What charts are you talking about? There isn't any instantaneous turn charts for F-15C. If you are referring to the sustain turn rate charts then it comes at no surprise that F-14 can sustain higher G values @ slow speed because its high AR wing has steeper lift curve than F-15's wing.
Last edited by eloise on 26 Aug 2017, 05:44, edited 3 times in total.
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Unread post26 Aug 2017, 05:18

hummingbird wrote:Problem is you're using reference wing area and not effective lifting area, thus you're arriving at an inaccurate conclusion. The F-14's actual effective lifting area is way higher than the reference wing area:
Image
In short the F-14 doesn't need as high a CLmax as you'd think to equal the F-15 in G's.

When you use lift equation to calculate lift, you need to use reference wing area. The differences in lift generated due to body lift, flaps, slats, aspect ratio... are included in CL value. That how you know which airframe is more efficient.
If you use effective lifting area instead and substitute it in the lift chart, you will end up with a very small CLmax for F-14. Don't believe me? Run the Math yourself.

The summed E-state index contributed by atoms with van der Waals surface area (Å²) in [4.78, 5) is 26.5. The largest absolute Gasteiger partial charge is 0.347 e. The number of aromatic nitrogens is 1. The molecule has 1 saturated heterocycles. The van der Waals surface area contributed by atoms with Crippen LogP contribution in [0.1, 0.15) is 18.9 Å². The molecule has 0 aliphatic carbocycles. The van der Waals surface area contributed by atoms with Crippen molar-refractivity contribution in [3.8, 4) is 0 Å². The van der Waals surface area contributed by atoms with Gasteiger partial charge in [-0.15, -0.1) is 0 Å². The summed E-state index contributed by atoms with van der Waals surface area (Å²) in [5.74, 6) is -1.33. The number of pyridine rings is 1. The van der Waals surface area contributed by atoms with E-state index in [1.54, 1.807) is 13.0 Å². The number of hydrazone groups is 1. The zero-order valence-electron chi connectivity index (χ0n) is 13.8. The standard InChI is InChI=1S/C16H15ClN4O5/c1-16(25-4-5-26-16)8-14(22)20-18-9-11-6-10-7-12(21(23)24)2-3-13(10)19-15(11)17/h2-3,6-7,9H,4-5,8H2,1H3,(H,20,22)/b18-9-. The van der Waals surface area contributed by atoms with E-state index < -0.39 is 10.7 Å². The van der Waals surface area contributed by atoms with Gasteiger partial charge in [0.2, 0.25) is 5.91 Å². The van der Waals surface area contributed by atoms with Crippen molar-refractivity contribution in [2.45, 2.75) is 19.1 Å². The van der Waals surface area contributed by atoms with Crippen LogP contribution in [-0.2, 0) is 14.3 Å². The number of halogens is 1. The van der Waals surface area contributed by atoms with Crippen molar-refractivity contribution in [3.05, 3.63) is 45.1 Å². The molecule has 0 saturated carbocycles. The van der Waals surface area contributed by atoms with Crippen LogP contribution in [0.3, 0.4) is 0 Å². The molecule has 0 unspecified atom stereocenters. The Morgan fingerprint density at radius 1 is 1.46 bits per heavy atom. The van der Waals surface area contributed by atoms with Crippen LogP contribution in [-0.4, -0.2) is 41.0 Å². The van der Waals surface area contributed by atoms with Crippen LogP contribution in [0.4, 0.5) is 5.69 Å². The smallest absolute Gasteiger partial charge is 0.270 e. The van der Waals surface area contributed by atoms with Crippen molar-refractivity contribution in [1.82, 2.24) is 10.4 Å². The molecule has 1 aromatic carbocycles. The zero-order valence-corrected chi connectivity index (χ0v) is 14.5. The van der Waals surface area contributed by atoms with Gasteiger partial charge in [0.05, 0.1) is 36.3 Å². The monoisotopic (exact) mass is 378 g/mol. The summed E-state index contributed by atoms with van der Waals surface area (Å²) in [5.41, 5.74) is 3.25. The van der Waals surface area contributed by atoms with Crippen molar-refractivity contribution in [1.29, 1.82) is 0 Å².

hummingbird wrote: there's a reason the F-14's features a lower stalling speed than the F-15, so what does that tell you about the CLmax & wing loading ?

F-15 @ 42,000 lbs (about 1000 lbs heavier) @35k ft @ speed = Mach 0.35, has enough lift for 1G with CLmax (can't maintain it due to high AoA)
Image

F-14 @55,620 lbs @35k ft also needs 0.35M for 1G
Image

Anyway, landing speed of F-15 is much higher than F-14 because the landing approach AoA is 20-22° instead of 40° AoA where F-15 reaches CLmax according to NASA flight tests data.
Image
Last edited by eloise on 26 Aug 2017, 13:00, edited 3 times in total.
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Unread post26 Aug 2017, 07:37

hummingbird wrote:btw I probably should remind you that I'm the one who've provided all these fine charts, garrya got them from me

You gave me 10K ft turn chart, 35K ft lift chart and slat chart. Whereas wing sweep charts, flap chart and L/D are from the manual i downloaded.



hummingbird wrote: Problem is you're using reference wing area and not effective lifting area, thus you're arriving at an inaccurate conclusion

He isn't wrong. Reference wing area serves as a reference point, body lift is represented by CL
http://www.aerospaceweb.org/question/ae ... 0078.shtml